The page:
Latin America & Caribbean

Chapecoense air crash survivor: 'Crew gave no warning'

This file photo taken on November 29, 2016 shows rescuers searching for survivors from the wreckage of the LAMIA airlines charter plane carrying members of the Chapecoense Real football team that crashed in the mountains of Cerro Gordo, municipality of La Union, on November 29, 2016. Image copyright AFP
Image caption The LaMia plane crashed into a hillside near the Colombian city of Medellin on 28 November

A survivor of the plane crash in Colombia in which 71 people were killed including most of Brazil's Chapecoense football team says the crew never gave the passengers any warning.

Rafael Henzel, a 43-year-old journalist travelling with Chapecoense on board the LaMia plane, said they were not even told to fasten their seatbelts.

Mr Henzel is one of only six people to survive the crash on 28 November.

Investigators believe the plane crashed because it ran out of fuel.

In his first interview since the accident, Mr Henzel told Brazil's Fantastico TV programme that the passengers had no warning of the impending crash.

"No one told us to fasten our seat belts," he said. "Every time we asked when we'd arrive we were told '10 minutes'."

"Then the lights and the engines went off. That scared us somewhat, but we weren't warned of anything. We didn't know what was going on," Mr Henzel said.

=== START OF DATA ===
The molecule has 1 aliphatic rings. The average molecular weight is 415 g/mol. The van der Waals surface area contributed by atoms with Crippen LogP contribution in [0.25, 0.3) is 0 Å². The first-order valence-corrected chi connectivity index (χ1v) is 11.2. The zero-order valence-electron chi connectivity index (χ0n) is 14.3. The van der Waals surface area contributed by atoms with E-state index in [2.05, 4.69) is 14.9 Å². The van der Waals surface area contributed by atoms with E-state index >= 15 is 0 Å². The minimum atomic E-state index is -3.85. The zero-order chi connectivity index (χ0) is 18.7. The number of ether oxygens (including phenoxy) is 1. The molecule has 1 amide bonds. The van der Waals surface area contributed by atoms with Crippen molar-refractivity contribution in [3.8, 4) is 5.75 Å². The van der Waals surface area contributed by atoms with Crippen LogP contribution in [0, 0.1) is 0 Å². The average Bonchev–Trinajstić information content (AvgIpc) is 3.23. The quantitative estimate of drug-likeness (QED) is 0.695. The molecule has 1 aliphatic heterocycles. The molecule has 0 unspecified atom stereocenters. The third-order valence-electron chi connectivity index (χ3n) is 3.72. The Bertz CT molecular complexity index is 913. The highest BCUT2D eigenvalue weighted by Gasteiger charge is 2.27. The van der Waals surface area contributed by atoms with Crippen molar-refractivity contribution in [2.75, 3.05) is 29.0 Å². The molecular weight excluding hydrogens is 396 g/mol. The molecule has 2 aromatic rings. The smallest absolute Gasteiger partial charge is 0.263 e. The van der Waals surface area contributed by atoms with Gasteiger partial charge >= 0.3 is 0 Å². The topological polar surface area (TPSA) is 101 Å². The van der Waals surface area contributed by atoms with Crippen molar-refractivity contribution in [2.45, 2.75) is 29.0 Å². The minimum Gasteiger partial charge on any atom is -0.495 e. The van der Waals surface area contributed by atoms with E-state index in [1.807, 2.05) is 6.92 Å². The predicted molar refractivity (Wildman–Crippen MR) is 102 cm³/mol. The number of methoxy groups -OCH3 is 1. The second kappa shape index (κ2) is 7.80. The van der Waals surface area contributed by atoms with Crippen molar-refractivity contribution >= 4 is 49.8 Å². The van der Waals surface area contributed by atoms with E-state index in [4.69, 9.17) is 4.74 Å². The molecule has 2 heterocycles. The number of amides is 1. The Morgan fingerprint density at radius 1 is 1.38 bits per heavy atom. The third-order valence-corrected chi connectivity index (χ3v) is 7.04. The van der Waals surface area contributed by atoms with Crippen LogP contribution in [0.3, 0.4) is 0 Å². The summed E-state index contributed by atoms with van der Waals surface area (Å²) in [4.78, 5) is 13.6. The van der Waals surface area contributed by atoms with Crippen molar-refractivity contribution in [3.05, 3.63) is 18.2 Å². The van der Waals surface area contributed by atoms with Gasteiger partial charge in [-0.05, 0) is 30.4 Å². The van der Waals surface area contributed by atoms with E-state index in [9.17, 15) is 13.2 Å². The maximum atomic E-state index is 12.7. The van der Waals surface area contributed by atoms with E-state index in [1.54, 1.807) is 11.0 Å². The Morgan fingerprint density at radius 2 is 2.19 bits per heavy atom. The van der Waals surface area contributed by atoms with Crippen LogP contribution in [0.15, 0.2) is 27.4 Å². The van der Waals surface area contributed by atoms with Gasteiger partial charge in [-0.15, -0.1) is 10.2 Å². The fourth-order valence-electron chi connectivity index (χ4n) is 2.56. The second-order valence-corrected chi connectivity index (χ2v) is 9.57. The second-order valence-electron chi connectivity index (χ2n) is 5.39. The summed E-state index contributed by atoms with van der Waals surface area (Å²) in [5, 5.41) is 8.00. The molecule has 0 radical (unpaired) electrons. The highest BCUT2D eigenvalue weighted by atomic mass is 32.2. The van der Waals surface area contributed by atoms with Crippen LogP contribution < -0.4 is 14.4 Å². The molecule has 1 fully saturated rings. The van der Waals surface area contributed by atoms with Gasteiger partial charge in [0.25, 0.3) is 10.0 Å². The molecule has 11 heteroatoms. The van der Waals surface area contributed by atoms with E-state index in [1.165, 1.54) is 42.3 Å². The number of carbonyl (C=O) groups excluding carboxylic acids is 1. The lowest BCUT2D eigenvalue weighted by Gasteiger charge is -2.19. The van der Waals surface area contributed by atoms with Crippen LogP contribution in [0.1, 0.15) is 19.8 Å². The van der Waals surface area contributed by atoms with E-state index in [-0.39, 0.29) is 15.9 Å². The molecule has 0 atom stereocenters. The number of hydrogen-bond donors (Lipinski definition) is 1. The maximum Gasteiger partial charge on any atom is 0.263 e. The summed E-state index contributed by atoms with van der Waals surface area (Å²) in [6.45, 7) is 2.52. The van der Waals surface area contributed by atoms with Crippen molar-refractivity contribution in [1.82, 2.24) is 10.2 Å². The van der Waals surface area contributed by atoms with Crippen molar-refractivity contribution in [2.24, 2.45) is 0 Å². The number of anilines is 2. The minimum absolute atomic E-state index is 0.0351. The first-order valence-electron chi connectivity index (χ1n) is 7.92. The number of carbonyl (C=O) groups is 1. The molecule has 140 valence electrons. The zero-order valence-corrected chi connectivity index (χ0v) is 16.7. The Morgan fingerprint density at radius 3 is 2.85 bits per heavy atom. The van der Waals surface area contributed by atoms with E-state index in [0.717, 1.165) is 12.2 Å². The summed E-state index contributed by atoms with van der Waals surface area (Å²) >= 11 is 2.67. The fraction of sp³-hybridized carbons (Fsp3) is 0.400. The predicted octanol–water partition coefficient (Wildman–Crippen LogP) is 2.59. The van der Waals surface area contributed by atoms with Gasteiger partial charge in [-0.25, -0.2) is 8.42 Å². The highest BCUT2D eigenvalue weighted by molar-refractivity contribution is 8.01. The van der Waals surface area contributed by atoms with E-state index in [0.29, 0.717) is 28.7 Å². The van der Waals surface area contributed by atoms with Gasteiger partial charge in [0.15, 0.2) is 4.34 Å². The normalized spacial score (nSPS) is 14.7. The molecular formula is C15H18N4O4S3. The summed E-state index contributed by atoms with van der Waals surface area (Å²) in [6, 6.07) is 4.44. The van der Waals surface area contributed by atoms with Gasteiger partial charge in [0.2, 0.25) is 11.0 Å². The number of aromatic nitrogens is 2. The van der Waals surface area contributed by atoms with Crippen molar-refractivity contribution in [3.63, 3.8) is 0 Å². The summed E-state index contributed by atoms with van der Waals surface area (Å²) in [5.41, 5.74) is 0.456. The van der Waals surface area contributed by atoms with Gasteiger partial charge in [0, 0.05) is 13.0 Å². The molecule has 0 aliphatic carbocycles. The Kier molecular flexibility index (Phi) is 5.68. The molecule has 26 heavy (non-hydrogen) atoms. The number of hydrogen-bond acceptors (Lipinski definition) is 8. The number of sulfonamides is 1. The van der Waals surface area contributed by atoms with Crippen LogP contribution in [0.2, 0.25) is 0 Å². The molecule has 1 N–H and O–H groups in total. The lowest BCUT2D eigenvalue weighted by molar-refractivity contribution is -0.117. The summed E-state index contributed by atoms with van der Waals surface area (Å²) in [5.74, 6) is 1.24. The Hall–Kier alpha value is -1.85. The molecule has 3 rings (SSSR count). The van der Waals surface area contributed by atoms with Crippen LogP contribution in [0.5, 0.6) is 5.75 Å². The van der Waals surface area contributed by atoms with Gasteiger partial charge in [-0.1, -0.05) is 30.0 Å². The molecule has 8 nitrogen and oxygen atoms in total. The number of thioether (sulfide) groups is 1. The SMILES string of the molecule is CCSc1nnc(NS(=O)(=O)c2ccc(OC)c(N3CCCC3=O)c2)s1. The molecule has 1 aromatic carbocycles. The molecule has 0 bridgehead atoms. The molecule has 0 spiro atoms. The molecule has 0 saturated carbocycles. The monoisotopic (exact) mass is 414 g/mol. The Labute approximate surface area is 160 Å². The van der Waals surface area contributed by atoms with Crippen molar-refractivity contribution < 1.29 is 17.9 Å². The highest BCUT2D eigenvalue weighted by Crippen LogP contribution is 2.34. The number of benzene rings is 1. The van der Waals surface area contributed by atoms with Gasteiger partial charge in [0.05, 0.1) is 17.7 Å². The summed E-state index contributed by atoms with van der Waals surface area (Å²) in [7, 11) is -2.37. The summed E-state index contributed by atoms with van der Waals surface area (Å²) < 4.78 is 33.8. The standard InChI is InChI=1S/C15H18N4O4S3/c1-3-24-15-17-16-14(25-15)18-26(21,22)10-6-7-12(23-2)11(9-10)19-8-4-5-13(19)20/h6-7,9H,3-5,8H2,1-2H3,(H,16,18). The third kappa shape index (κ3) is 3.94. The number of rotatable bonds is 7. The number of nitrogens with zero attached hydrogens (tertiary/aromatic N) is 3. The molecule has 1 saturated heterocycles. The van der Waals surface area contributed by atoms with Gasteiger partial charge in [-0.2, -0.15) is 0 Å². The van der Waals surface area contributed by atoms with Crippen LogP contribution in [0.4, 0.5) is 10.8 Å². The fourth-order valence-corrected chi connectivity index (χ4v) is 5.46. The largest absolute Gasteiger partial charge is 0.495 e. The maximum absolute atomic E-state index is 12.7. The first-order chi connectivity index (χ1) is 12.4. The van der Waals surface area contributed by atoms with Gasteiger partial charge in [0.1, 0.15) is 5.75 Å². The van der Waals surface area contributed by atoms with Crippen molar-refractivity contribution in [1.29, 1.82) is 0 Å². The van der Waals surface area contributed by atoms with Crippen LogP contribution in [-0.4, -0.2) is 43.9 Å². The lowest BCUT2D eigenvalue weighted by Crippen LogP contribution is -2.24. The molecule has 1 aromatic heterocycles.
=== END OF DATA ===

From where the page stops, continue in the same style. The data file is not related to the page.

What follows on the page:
He recalled how people rushed back to their seats when the plane went dark. But he said that no-one had expected the plane to crash.

Return home

The journalist described sitting in the penultimate row of the plane, between journalist Renan Agnolin and cameraman Djalma Araujo Neto.

He said the saddest moment for him was when he realised that the two colleagues who had been sitting at either side of him had died.

Mr Henzel broke seven ribs in the crash and was the penultimate passenger to be rescued, when hope of finding any more survivors was already fading.

Image copyright AFP
Image caption Football fans in Brazil have been paying tribute to the players who died

He said he saw their torch lights and shouted out to alert them to his presence.

He praised the efforts of the Colombian emergency workers and their work in the difficult terrain in the rain and dark.

He and two other Brazilian survivors of the crash, players Jakson Follmann and Alan Ruschel, are expected to be flown from Colombia to Brazil in the coming days.

Chapecoense player Neto is still in the intensive care unit of a Colombian hospital.

Bolivian crew members Ximena Sanchez and Erwin Tumiri have already returned to Bolivia.

On Sunday, football teams across Brazil held tributes to the 19 Chapecoense players who died in the plane crash.

Related Topics

More on this story